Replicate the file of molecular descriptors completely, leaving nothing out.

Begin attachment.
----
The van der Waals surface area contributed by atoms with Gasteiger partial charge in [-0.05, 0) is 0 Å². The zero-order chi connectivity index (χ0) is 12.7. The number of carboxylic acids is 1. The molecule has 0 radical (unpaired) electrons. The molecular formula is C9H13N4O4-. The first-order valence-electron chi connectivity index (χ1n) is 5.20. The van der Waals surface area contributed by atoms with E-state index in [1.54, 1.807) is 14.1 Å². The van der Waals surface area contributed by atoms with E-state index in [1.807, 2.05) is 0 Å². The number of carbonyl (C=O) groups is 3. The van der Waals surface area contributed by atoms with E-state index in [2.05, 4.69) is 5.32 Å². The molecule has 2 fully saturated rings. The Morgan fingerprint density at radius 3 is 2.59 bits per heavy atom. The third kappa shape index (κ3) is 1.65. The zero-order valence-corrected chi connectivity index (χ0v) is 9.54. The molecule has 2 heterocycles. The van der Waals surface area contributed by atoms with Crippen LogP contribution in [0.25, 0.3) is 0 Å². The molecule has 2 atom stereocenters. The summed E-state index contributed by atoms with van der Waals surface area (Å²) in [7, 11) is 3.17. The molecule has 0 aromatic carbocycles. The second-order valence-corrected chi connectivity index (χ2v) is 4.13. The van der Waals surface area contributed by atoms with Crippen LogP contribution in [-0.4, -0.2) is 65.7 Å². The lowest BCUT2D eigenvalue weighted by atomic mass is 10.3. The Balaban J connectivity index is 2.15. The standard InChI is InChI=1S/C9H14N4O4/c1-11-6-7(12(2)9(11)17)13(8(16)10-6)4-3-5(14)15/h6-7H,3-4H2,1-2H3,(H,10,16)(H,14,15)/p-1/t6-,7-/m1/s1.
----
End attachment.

The van der Waals surface area contributed by atoms with Gasteiger partial charge in [-0.05, 0) is 0 Å². The zero-order chi connectivity index (χ0) is 12.7. The number of carboxylic acids is 1. The molecule has 0 radical (unpaired) electrons. The molecular formula is C9H13N4O4-. The first-order valence-electron chi connectivity index (χ1n) is 5.20. The van der Waals surface area contributed by atoms with E-state index in [1.54, 1.807) is 14.1 Å². The van der Waals surface area contributed by atoms with E-state index in [1.807, 2.05) is 0 Å². The number of carbonyl (C=O) groups is 3. The van der Waals surface area contributed by atoms with E-state index in [2.05, 4.69) is 5.32 Å². The molecule has 2 fully saturated rings. The Morgan fingerprint density at radius 3 is 2.59 bits per heavy atom. The third kappa shape index (κ3) is 1.65. The zero-order valence-corrected chi connectivity index (χ0v) is 9.54. The molecule has 2 heterocycles. The van der Waals surface area contributed by atoms with Crippen LogP contribution in [0.25, 0.3) is 0 Å². The molecule has 2 atom stereocenters. The summed E-state index contributed by atoms with van der Waals surface area (Å²) in [7, 11) is 3.17. The molecule has 0 aromatic carbocycles. The second-order valence-corrected chi connectivity index (χ2v) is 4.13. The van der Waals surface area contributed by atoms with Crippen LogP contribution in [-0.4, -0.2) is 65.7 Å². The lowest BCUT2D eigenvalue weighted by atomic mass is 10.3. The Balaban J connectivity index is 2.15. The standard InChI is InChI=1S/C9H14N4O4/c1-11-6-7(12(2)9(11)17)13(8(16)10-6)4-3-5(14)15/h6-7H,3-4H2,1-2H3,(H,10,16)(H,14,15)/p-1/t6-,7-/m1/s1.